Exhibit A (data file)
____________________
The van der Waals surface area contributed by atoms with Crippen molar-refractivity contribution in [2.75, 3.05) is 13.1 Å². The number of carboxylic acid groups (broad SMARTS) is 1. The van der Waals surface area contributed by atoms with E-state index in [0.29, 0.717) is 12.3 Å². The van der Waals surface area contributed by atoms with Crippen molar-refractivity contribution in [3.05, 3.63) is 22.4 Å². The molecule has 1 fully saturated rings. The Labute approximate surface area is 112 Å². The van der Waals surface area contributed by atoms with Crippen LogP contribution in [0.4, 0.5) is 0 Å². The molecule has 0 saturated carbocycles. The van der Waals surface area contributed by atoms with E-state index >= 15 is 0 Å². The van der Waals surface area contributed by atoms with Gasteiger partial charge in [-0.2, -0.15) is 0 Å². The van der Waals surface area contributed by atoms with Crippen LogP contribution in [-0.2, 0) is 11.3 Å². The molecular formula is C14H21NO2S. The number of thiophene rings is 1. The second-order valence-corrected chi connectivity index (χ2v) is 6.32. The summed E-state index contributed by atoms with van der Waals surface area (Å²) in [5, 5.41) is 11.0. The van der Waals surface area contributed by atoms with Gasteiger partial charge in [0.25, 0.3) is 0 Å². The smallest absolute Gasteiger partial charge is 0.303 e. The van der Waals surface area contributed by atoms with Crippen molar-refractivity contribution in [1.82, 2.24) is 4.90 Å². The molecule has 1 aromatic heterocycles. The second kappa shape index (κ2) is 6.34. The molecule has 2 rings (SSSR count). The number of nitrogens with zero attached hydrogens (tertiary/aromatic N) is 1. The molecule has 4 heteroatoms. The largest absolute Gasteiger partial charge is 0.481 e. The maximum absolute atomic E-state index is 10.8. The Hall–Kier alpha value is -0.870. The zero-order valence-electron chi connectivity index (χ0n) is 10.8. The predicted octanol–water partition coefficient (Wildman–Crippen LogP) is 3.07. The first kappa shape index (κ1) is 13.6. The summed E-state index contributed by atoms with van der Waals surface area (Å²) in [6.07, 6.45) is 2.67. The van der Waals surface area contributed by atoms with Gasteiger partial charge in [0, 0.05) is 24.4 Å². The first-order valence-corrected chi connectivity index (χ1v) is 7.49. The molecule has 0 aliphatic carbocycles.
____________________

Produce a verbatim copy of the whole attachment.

The van der Waals surface area contributed by atoms with Crippen molar-refractivity contribution in [2.75, 3.05) is 13.1 Å². The number of carboxylic acid groups (broad SMARTS) is 1. The van der Waals surface area contributed by atoms with E-state index in [0.29, 0.717) is 12.3 Å². The van der Waals surface area contributed by atoms with Crippen molar-refractivity contribution in [3.05, 3.63) is 22.4 Å². The molecule has 1 fully saturated rings. The Labute approximate surface area is 112 Å². The van der Waals surface area contributed by atoms with Crippen LogP contribution in [0.4, 0.5) is 0 Å². The molecule has 0 saturated carbocycles. The van der Waals surface area contributed by atoms with E-state index >= 15 is 0 Å². The van der Waals surface area contributed by atoms with Gasteiger partial charge in [-0.2, -0.15) is 0 Å². The van der Waals surface area contributed by atoms with Crippen LogP contribution in [-0.2, 0) is 11.3 Å². The molecular formula is C14H21NO2S. The number of thiophene rings is 1. The second-order valence-corrected chi connectivity index (χ2v) is 6.32. The summed E-state index contributed by atoms with van der Waals surface area (Å²) in [5, 5.41) is 11.0. The van der Waals surface area contributed by atoms with Gasteiger partial charge in [0.25, 0.3) is 0 Å². The smallest absolute Gasteiger partial charge is 0.303 e. The van der Waals surface area contributed by atoms with Crippen molar-refractivity contribution in [1.82, 2.24) is 4.90 Å². The molecule has 1 aromatic heterocycles. The second kappa shape index (κ2) is 6.34. The molecule has 2 rings (SSSR count). The number of nitrogens with zero attached hydrogens (tertiary/aromatic N) is 1. The molecule has 4 heteroatoms. The largest absolute Gasteiger partial charge is 0.481 e. The maximum absolute atomic E-state index is 10.8. The Hall–Kier alpha value is -0.870. The zero-order valence-electron chi connectivity index (χ0n) is 10.8. The predicted octanol–water partition coefficient (Wildman–Crippen LogP) is 3.07. The first kappa shape index (κ1) is 13.6. The summed E-state index contributed by atoms with van der Waals surface area (Å²) in [6.07, 6.45) is 2.67. The van der Waals surface area contributed by atoms with Gasteiger partial charge in [0, 0.05) is 24.4 Å². The first-order valence-corrected chi connectivity index (χ1v) is 7.49. The molecule has 0 aliphatic carbocycles.